By Kathryn Feigenbaum, RN, MSN, CDE
Although the term gastroparesis may be new to some, the symptoms of this ailment, in which the stomach’s ability to move food into the small intestine is impaired, can be all too familiar, as up to 50 percent of people with diabetes will develop gastroparesis. The slow stomach emptying characteristic of this condition can cause nausea, vomiting, a feeling of fullness after eating a small amount of food, bloating, discomfort in the upper abdomen, and a lack of appetite. These symptoms can also be accompanied by erratic blood glucose levels, requiring frequent blood glucose checks and injections of insulin.
The most common cause of gastroparesis is damage to the nerve fibers that control the movements of the stomach, branches of a major nerve known as the vagus nerve. The exact cause of the nerve damage is not completely understood, but the most widely accepted theory is that insulin deficiency, high blood glucose levels, or both gradually damage the vagus nerve.
Symptoms associated with gastroparesis include heartburn, reflux of food and liquids into the esophagus, difficulty swallowing, hypoglycemia (low blood glucose) after a meal followed by high blood glucose, constipation alternating with diarrhea, and weight loss. Other consequences and complications include the erratic absorption of medicines taken by mouth, foul breath, dehydration, electrolyte imbalance (electrolytes include salts such as sodium and potassium), and potentially even coma and death.
Gastroparesis can be diagnosed by special studies that evaluate how well the stomach and small intestine are digesting food.
At times, the symptoms of gastroparesis may improve or even disappear. However, the actual delay in stomach emptying time does not seem to correlate very well with the symptoms a person experiences. Additionally, the severity of nerve damage does not match the intensity of the symptoms.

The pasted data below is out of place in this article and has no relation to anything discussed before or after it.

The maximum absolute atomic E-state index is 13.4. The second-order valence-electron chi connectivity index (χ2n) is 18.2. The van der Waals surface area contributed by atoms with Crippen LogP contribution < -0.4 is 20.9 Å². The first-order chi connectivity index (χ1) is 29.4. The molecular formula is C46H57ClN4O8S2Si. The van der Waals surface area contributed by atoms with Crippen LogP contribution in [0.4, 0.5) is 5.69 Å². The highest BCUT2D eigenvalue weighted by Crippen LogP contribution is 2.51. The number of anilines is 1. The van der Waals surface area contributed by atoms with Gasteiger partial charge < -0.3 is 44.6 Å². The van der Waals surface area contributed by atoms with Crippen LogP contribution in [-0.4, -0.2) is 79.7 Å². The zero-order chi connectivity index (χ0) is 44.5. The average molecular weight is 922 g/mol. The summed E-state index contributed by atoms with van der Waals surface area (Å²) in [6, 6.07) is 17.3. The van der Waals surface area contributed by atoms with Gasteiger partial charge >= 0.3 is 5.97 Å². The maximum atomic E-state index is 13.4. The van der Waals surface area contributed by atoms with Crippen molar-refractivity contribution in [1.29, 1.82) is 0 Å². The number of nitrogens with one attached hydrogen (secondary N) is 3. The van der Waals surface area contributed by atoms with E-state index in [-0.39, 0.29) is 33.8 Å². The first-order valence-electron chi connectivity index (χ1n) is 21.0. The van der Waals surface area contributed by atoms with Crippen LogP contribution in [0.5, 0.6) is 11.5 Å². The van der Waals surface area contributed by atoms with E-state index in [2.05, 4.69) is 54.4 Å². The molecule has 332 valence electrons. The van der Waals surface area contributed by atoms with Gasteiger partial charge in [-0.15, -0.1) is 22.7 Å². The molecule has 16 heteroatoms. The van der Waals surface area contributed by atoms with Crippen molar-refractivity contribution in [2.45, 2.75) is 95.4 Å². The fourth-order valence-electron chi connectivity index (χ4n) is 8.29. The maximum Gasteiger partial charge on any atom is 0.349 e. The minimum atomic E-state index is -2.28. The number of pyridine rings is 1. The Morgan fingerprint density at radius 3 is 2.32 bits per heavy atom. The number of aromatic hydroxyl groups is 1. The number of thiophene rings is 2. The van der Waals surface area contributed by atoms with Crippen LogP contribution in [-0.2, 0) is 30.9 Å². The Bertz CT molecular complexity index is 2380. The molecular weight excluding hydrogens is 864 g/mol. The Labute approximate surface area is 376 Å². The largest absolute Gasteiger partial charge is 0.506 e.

Some people with gastroparesis develop bacterial infections in their stomach or small intestine, and others form a mass of undigested food in the stomach called a bezoar. This retained undigested material can worsen a person’s nausea and vomiting and can sometimes even develop into a complete blockage between the stomach and the small intestine.
Treatments for bezoars may include taking papaya juice or an enzyme known as cellulase orally or via injection to aid digestion. More serious bezoars may require the placement of a tube through the nose into the stomach so that the stomach can be flushed with Coca-Cola or a medicine called acetylcysteine, both of which can help dissolve the mass. Sometimes the undigested material can be broken up and taken out through the mouth using special equipment or through an incision into the stomach. Following any type of bezoar treatment, people must typically stick to a liquid diet for several months to help minimize the accumulation of undigested material in the stomach.
Having to follow a liquid diet for a prolonged period can be difficult for some people. However, individual preferences and tastes can be incorporated into the diet to make meals more palatable. Special consideration is needed to make sure that required nutrients, vitamins, minerals, and electrolytes are included in the diet. For example, people with gastroparesis are sometimes deficient in vitamins and minerals such as vitamin B12, vitamin D, and iron, and may therefore need supplements containing these micronutrients. Stomach irritants such as nicotine and caffeine should be avoided.
It’s also important for a person to take in enough calories and nutrients to maintain his body weight. Meals should have a low fat and fiber content and be small in volume. Daily consumption may therefore be divided into six small meals taken throughout the day. Liquids and solid foods that have been pureed in a blender are encouraged. Some examples of recipes for liquid meals can be found in “Recipes for a Liquid Diet.”
All people with gastroparesis are advised to monitor their blood glucose frequently. Intensive blood glucose control that keeps levels stable and as close to normal as possible appears to reduce the severity of gastroparesis symptoms. High blood glucose, on the other hand, can worsen the slow movement of food through the gastrointestinal tract. A continuous glucose monitoring system, which uses a sensor to measure glucose levels in fluid under the skin as often as every few minutes, can be a useful tool for tracking trends in glucose levels.